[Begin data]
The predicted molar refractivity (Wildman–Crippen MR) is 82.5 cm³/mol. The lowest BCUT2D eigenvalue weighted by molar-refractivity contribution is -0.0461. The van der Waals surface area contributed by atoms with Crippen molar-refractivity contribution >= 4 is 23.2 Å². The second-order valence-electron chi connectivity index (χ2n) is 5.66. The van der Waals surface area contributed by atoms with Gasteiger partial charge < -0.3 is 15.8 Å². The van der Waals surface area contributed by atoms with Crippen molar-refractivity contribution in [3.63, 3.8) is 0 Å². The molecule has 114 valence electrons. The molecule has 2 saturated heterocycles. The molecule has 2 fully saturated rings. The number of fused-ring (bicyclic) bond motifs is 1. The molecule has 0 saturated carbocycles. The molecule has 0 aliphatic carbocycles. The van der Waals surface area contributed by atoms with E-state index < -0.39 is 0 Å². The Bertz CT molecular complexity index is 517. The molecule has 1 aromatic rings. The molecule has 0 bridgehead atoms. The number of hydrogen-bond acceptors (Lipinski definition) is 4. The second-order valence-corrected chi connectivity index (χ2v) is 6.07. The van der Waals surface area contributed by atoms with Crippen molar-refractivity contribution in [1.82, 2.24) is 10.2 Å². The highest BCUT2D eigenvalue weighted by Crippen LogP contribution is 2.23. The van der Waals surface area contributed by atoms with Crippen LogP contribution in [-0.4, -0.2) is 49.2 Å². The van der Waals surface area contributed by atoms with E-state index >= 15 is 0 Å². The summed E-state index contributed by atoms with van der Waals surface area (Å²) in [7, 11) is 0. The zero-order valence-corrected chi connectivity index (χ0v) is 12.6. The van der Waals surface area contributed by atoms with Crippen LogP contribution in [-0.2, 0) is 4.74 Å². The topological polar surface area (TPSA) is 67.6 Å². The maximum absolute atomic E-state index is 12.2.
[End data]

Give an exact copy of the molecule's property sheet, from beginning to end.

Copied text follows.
The predicted molar refractivity (Wildman–Crippen MR) is 82.5 cm³/mol. The lowest BCUT2D eigenvalue weighted by molar-refractivity contribution is -0.0461. The van der Waals surface area contributed by atoms with Crippen molar-refractivity contribution >= 4 is 23.2 Å². The second-order valence-electron chi connectivity index (χ2n) is 5.66. The van der Waals surface area contributed by atoms with Gasteiger partial charge < -0.3 is 15.8 Å². The van der Waals surface area contributed by atoms with Crippen molar-refractivity contribution in [3.63, 3.8) is 0 Å². The molecule has 114 valence electrons. The molecule has 2 saturated heterocycles. The molecule has 2 fully saturated rings. The number of fused-ring (bicyclic) bond motifs is 1. The molecule has 0 saturated carbocycles. The molecule has 0 aliphatic carbocycles. The van der Waals surface area contributed by atoms with E-state index < -0.39 is 0 Å². The Bertz CT molecular complexity index is 517. The molecule has 1 aromatic rings. The molecule has 0 bridgehead atoms. The number of hydrogen-bond acceptors (Lipinski definition) is 4. The second-order valence-corrected chi connectivity index (χ2v) is 6.07. The van der Waals surface area contributed by atoms with Crippen molar-refractivity contribution in [1.82, 2.24) is 10.2 Å². The highest BCUT2D eigenvalue weighted by Crippen LogP contribution is 2.23. The van der Waals surface area contributed by atoms with Crippen LogP contribution in [-0.4, -0.2) is 49.2 Å². The van der Waals surface area contributed by atoms with E-state index >= 15 is 0 Å². The summed E-state index contributed by atoms with van der Waals surface area (Å²) in [7, 11) is 0. The zero-order valence-corrected chi connectivity index (χ0v) is 12.6. The van der Waals surface area contributed by atoms with Crippen LogP contribution in [-0.2, 0) is 4.74 Å². The topological polar surface area (TPSA) is 67.6 Å². The maximum absolute atomic E-state index is 12.2.